John Tamihere and Debbie Ngarewa-Packer were announced last week as the new Co-leaders of the Māori Party.
What is the strategic math behind a possible return to power for the Māori Party?
Debbie Ngarewa-Packer will be standing in Te Tai Hauāuru. Labour’s Adrian Rurawhe won the sea in 2017 by 1039 votes over the Māori Party candidate, Howie Tamati, but what makes the electorate so competitive in 2020 is that the former Green Party MP, Jack McDonald who won 2798 votes in 2017 came out in January this year endorsing Ngarewa-Packer for Te Tai Hauāuru.
This will make retaining the seat a much more difficult challenge for Labour, especially with a candidate as invisible as Rurawhe, whose endorsement of Labour’s decision to open up Taranaki to a huge onshore oil and gas block offer will galvanise Green voters against him.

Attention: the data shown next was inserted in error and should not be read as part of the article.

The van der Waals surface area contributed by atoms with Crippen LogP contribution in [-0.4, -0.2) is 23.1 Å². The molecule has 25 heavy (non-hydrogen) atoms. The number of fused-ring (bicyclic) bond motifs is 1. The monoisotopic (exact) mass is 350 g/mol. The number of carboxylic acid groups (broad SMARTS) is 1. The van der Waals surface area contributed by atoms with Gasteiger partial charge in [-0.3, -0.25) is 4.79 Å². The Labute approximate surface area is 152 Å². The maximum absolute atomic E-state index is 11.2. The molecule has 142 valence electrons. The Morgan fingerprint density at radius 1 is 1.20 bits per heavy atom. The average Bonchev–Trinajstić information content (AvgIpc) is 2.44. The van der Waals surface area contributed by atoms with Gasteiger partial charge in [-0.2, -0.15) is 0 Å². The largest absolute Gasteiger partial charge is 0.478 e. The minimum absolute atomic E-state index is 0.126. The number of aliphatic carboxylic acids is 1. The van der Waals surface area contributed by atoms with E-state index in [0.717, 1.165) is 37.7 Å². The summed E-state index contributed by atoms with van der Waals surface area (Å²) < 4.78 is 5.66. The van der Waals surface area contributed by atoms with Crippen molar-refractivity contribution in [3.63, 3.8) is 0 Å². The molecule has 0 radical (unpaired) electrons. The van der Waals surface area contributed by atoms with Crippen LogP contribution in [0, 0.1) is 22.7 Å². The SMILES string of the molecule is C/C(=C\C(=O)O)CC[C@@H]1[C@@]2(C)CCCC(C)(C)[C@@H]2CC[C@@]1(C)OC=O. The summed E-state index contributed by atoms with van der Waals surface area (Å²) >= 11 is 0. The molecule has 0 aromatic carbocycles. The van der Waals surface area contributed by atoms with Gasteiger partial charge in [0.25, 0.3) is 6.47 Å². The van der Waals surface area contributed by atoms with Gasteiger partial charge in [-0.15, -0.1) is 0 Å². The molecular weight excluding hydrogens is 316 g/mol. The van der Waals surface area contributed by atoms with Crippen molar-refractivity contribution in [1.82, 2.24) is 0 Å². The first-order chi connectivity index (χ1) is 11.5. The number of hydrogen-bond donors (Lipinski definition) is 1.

Tāmaki Makaurau is just as interesting. Peeni Henare comfortably won for Labour over the Māori Party’s Shane Taurima by a staggering 3809 votes, but with all due respect to Shane, the softly spoken Peeni hasn’t ever met a candidate like Tamihere.
Tamihere initially won Tamaki Makaurau back in 2002 and his bruising campaigning style against Phil Goff built a huge social media following that is mostly based in that electorate.
Peeni has 7900 Facebook followers, whereas Tamihere has over 11 000 most of whom are in the seat, add to this the decision by Marama Davidson to actively campaign this time in Tāmaki Makaurau, and Labour face a real challenge in both electorates.
If the Māori Party win one electorate seat and can gain 1.8% of the Party vote, they will pull an extra MP off the Party-list. Those two MPs in an election that could be very close might be the difference between Government and Opposition.